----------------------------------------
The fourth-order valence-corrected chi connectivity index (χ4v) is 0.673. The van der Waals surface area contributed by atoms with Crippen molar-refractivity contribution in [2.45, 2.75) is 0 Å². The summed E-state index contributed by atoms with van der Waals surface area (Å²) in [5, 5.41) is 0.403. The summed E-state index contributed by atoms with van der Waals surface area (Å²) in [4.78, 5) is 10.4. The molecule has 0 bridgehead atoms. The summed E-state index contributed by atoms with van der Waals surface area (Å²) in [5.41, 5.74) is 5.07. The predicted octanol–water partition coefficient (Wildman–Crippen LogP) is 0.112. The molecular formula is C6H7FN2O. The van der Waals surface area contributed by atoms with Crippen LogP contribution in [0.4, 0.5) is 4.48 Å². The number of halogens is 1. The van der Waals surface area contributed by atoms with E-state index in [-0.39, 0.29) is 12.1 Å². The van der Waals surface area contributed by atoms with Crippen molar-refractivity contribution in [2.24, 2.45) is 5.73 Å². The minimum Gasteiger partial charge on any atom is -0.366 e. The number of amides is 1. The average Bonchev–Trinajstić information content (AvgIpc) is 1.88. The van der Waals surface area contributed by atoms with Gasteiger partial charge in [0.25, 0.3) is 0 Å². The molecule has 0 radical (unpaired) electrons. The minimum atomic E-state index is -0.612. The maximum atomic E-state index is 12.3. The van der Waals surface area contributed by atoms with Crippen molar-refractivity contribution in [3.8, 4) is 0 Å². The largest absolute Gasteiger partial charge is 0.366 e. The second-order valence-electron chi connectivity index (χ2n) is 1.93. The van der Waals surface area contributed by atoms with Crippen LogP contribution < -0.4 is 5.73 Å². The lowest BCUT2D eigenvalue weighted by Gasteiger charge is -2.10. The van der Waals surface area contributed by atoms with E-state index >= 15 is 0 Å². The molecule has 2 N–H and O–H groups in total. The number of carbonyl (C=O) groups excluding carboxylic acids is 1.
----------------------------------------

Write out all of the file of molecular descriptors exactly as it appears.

The fourth-order valence-corrected chi connectivity index (χ4v) is 0.673. The van der Waals surface area contributed by atoms with Crippen molar-refractivity contribution in [2.45, 2.75) is 0 Å². The summed E-state index contributed by atoms with van der Waals surface area (Å²) in [5, 5.41) is 0.403. The summed E-state index contributed by atoms with van der Waals surface area (Å²) in [4.78, 5) is 10.4. The molecule has 0 bridgehead atoms. The summed E-state index contributed by atoms with van der Waals surface area (Å²) in [5.41, 5.74) is 5.07. The predicted octanol–water partition coefficient (Wildman–Crippen LogP) is 0.112. The molecular formula is C6H7FN2O. The van der Waals surface area contributed by atoms with Crippen LogP contribution in [0.4, 0.5) is 4.48 Å². The number of halogens is 1. The van der Waals surface area contributed by atoms with E-state index in [-0.39, 0.29) is 12.1 Å². The van der Waals surface area contributed by atoms with Crippen molar-refractivity contribution in [2.24, 2.45) is 5.73 Å². The minimum Gasteiger partial charge on any atom is -0.366 e. The number of amides is 1. The average Bonchev–Trinajstić information content (AvgIpc) is 1.88. The van der Waals surface area contributed by atoms with Gasteiger partial charge in [0.25, 0.3) is 0 Å². The molecule has 0 radical (unpaired) electrons. The minimum atomic E-state index is -0.612. The maximum atomic E-state index is 12.3. The van der Waals surface area contributed by atoms with Crippen molar-refractivity contribution in [3.8, 4) is 0 Å². The largest absolute Gasteiger partial charge is 0.366 e. The second-order valence-electron chi connectivity index (χ2n) is 1.93. The van der Waals surface area contributed by atoms with Crippen LogP contribution < -0.4 is 5.73 Å². The lowest BCUT2D eigenvalue weighted by Gasteiger charge is -2.10. The van der Waals surface area contributed by atoms with E-state index >= 15 is 0 Å². The molecule has 2 N–H and O–H groups in total. The number of carbonyl (C=O) groups excluding carboxylic acids is 1.